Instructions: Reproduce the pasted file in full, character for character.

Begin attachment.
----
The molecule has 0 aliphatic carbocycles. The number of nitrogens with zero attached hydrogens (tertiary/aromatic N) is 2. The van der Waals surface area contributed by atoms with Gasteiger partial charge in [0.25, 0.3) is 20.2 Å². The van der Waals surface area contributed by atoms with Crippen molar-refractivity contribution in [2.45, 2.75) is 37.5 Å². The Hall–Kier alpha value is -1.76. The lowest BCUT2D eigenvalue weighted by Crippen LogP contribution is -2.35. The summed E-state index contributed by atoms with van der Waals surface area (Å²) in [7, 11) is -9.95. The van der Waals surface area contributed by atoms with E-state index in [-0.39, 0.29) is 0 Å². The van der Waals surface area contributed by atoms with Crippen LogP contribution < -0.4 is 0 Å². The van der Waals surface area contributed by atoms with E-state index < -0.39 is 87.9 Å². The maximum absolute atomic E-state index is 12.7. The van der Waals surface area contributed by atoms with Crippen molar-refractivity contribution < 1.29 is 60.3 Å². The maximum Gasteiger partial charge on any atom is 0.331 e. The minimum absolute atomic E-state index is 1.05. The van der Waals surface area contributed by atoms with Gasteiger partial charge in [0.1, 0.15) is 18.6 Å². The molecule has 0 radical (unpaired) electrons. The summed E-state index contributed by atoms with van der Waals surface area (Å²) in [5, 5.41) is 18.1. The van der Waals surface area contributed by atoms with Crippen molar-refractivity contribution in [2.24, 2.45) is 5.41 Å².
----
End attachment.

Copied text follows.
The molecule has 0 aliphatic carbocycles. The number of nitrogens with zero attached hydrogens (tertiary/aromatic N) is 2. The van der Waals surface area contributed by atoms with Gasteiger partial charge in [0.25, 0.3) is 20.2 Å². The van der Waals surface area contributed by atoms with Crippen molar-refractivity contribution in [2.45, 2.75) is 37.5 Å². The Hall–Kier alpha value is -1.76. The lowest BCUT2D eigenvalue weighted by Crippen LogP contribution is -2.35. The summed E-state index contributed by atoms with van der Waals surface area (Å²) in [7, 11) is -9.95. The van der Waals surface area contributed by atoms with E-state index in [-0.39, 0.29) is 0 Å². The van der Waals surface area contributed by atoms with Crippen LogP contribution < -0.4 is 0 Å². The van der Waals surface area contributed by atoms with E-state index < -0.39 is 87.9 Å². The maximum absolute atomic E-state index is 12.7. The van der Waals surface area contributed by atoms with Crippen molar-refractivity contribution < 1.29 is 60.3 Å². The maximum Gasteiger partial charge on any atom is 0.331 e. The minimum absolute atomic E-state index is 1.05. The van der Waals surface area contributed by atoms with Gasteiger partial charge in [0.1, 0.15) is 18.6 Å². The molecule has 0 radical (unpaired) electrons. The summed E-state index contributed by atoms with van der Waals surface area (Å²) in [5, 5.41) is 18.1. The van der Waals surface area contributed by atoms with Crippen molar-refractivity contribution in [2.24, 2.45) is 5.41 Å².